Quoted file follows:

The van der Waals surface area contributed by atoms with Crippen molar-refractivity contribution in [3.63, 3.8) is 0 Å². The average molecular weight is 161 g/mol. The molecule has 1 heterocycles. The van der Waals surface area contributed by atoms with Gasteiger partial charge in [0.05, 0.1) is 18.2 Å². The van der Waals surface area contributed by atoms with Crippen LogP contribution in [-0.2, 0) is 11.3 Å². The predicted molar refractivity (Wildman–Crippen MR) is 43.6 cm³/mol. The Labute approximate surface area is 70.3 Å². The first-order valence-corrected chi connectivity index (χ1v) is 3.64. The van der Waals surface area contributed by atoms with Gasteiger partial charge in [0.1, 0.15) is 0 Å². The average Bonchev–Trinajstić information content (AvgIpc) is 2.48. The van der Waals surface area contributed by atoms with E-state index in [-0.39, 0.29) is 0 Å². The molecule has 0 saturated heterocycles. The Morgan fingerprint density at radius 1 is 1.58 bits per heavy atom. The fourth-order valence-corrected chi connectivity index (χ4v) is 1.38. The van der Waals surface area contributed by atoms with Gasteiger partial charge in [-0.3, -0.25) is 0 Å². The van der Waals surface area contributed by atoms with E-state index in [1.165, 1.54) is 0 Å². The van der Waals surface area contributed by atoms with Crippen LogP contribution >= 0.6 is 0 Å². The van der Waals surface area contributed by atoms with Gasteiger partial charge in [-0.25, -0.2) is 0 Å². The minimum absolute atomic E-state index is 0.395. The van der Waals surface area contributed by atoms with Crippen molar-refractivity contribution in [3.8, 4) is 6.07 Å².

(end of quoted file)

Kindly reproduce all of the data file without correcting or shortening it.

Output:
The van der Waals surface area contributed by atoms with Crippen molar-refractivity contribution in [3.63, 3.8) is 0 Å². The average molecular weight is 161 g/mol. The molecule has 1 heterocycles. The van der Waals surface area contributed by atoms with Gasteiger partial charge in [0.05, 0.1) is 18.2 Å². The van der Waals surface area contributed by atoms with Crippen LogP contribution in [-0.2, 0) is 11.3 Å². The predicted molar refractivity (Wildman–Crippen MR) is 43.6 cm³/mol. The Labute approximate surface area is 70.3 Å². The first-order valence-corrected chi connectivity index (χ1v) is 3.64. The van der Waals surface area contributed by atoms with Gasteiger partial charge in [0.1, 0.15) is 0 Å². The average Bonchev–Trinajstić information content (AvgIpc) is 2.48. The van der Waals surface area contributed by atoms with E-state index in [-0.39, 0.29) is 0 Å². The molecule has 0 saturated heterocycles. The Morgan fingerprint density at radius 1 is 1.58 bits per heavy atom. The fourth-order valence-corrected chi connectivity index (χ4v) is 1.38. The van der Waals surface area contributed by atoms with Gasteiger partial charge in [-0.3, -0.25) is 0 Å². The van der Waals surface area contributed by atoms with E-state index in [1.165, 1.54) is 0 Å². The van der Waals surface area contributed by atoms with Crippen LogP contribution >= 0.6 is 0 Å². The van der Waals surface area contributed by atoms with Gasteiger partial charge in [-0.25, -0.2) is 0 Å². The minimum absolute atomic E-state index is 0.395. The van der Waals surface area contributed by atoms with Crippen molar-refractivity contribution in [3.8, 4) is 6.07 Å².